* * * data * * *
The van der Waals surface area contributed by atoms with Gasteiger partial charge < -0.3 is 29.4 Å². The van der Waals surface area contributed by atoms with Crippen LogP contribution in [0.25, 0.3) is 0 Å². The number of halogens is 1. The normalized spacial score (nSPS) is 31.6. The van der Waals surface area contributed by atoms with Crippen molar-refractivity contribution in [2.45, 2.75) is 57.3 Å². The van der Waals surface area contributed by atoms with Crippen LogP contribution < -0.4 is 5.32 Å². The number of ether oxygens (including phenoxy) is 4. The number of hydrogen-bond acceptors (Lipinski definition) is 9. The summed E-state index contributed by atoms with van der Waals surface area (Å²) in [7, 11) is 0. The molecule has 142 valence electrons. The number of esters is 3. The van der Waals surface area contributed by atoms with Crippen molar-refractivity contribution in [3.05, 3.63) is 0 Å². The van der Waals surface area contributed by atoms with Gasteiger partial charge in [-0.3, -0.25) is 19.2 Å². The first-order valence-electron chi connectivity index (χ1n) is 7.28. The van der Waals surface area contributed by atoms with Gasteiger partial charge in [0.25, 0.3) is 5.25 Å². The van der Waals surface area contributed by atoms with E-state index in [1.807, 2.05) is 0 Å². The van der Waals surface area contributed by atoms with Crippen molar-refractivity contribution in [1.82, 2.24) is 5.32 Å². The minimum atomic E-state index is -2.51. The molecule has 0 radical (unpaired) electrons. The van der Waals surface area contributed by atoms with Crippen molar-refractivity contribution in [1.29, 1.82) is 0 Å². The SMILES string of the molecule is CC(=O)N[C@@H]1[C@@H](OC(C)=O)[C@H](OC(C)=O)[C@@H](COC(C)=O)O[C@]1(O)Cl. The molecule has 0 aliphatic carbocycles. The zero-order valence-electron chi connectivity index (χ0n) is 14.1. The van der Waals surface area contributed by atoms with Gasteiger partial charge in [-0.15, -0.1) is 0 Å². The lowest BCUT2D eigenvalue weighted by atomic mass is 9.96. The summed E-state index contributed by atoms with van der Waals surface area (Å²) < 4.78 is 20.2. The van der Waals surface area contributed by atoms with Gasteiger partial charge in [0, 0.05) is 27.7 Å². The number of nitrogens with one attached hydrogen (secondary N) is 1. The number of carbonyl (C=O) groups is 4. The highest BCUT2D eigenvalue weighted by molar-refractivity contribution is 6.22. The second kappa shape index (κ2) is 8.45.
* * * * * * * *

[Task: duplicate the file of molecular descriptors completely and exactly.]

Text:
The van der Waals surface area contributed by atoms with Gasteiger partial charge < -0.3 is 29.4 Å². The van der Waals surface area contributed by atoms with Crippen LogP contribution in [0.25, 0.3) is 0 Å². The number of halogens is 1. The normalized spacial score (nSPS) is 31.6. The van der Waals surface area contributed by atoms with Crippen molar-refractivity contribution in [2.45, 2.75) is 57.3 Å². The van der Waals surface area contributed by atoms with Crippen LogP contribution < -0.4 is 5.32 Å². The number of ether oxygens (including phenoxy) is 4. The number of hydrogen-bond acceptors (Lipinski definition) is 9. The summed E-state index contributed by atoms with van der Waals surface area (Å²) in [7, 11) is 0. The molecule has 142 valence electrons. The number of esters is 3. The van der Waals surface area contributed by atoms with Crippen molar-refractivity contribution in [3.05, 3.63) is 0 Å². The van der Waals surface area contributed by atoms with Gasteiger partial charge in [-0.3, -0.25) is 19.2 Å². The first-order valence-electron chi connectivity index (χ1n) is 7.28. The van der Waals surface area contributed by atoms with Gasteiger partial charge in [0.25, 0.3) is 5.25 Å². The van der Waals surface area contributed by atoms with E-state index in [1.807, 2.05) is 0 Å². The van der Waals surface area contributed by atoms with Crippen molar-refractivity contribution in [1.82, 2.24) is 5.32 Å². The minimum atomic E-state index is -2.51. The molecule has 0 radical (unpaired) electrons. The van der Waals surface area contributed by atoms with Crippen molar-refractivity contribution in [1.29, 1.82) is 0 Å². The SMILES string of the molecule is CC(=O)N[C@@H]1[C@@H](OC(C)=O)[C@H](OC(C)=O)[C@@H](COC(C)=O)O[C@]1(O)Cl. The molecule has 0 aliphatic carbocycles. The zero-order valence-electron chi connectivity index (χ0n) is 14.1. The van der Waals surface area contributed by atoms with Gasteiger partial charge in [-0.15, -0.1) is 0 Å². The lowest BCUT2D eigenvalue weighted by atomic mass is 9.96. The summed E-state index contributed by atoms with van der Waals surface area (Å²) < 4.78 is 20.2. The van der Waals surface area contributed by atoms with Gasteiger partial charge in [0, 0.05) is 27.7 Å². The number of nitrogens with one attached hydrogen (secondary N) is 1. The number of carbonyl (C=O) groups is 4. The highest BCUT2D eigenvalue weighted by molar-refractivity contribution is 6.22. The second kappa shape index (κ2) is 8.45.